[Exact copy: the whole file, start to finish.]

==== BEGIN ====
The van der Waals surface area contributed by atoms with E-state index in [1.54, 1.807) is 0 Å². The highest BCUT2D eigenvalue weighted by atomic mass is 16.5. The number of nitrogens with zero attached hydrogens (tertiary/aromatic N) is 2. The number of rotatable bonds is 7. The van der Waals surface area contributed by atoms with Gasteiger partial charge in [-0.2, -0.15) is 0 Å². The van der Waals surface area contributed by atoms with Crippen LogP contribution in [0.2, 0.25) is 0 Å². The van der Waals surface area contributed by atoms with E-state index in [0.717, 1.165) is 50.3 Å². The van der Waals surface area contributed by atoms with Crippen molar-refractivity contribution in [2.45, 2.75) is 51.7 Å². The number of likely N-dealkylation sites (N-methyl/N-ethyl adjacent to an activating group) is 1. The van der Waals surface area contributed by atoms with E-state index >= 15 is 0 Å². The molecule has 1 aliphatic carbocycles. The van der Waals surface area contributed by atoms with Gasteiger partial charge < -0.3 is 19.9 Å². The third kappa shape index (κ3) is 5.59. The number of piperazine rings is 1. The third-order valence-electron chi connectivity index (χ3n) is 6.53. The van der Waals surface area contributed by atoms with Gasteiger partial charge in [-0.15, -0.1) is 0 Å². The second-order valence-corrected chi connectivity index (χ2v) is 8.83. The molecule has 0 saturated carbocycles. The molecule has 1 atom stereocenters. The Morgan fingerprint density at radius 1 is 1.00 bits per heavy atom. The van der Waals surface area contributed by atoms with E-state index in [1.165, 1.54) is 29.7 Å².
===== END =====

The van der Waals surface area contributed by atoms with E-state index in [1.54, 1.807) is 0 Å². The highest BCUT2D eigenvalue weighted by atomic mass is 16.5. The number of nitrogens with zero attached hydrogens (tertiary/aromatic N) is 2. The number of rotatable bonds is 7. The van der Waals surface area contributed by atoms with Gasteiger partial charge in [-0.2, -0.15) is 0 Å². The van der Waals surface area contributed by atoms with Crippen LogP contribution in [0.2, 0.25) is 0 Å². The van der Waals surface area contributed by atoms with E-state index in [0.717, 1.165) is 50.3 Å². The van der Waals surface area contributed by atoms with Crippen molar-refractivity contribution in [2.45, 2.75) is 51.7 Å². The number of likely N-dealkylation sites (N-methyl/N-ethyl adjacent to an activating group) is 1. The van der Waals surface area contributed by atoms with E-state index >= 15 is 0 Å². The molecule has 1 aliphatic carbocycles. The van der Waals surface area contributed by atoms with Gasteiger partial charge < -0.3 is 19.9 Å². The third kappa shape index (κ3) is 5.59. The number of piperazine rings is 1. The third-order valence-electron chi connectivity index (χ3n) is 6.53. The van der Waals surface area contributed by atoms with Gasteiger partial charge in [-0.15, -0.1) is 0 Å². The second-order valence-corrected chi connectivity index (χ2v) is 8.83. The molecule has 0 saturated carbocycles. The molecule has 1 atom stereocenters. The Morgan fingerprint density at radius 1 is 1.00 bits per heavy atom. The van der Waals surface area contributed by atoms with E-state index in [1.165, 1.54) is 29.7 Å².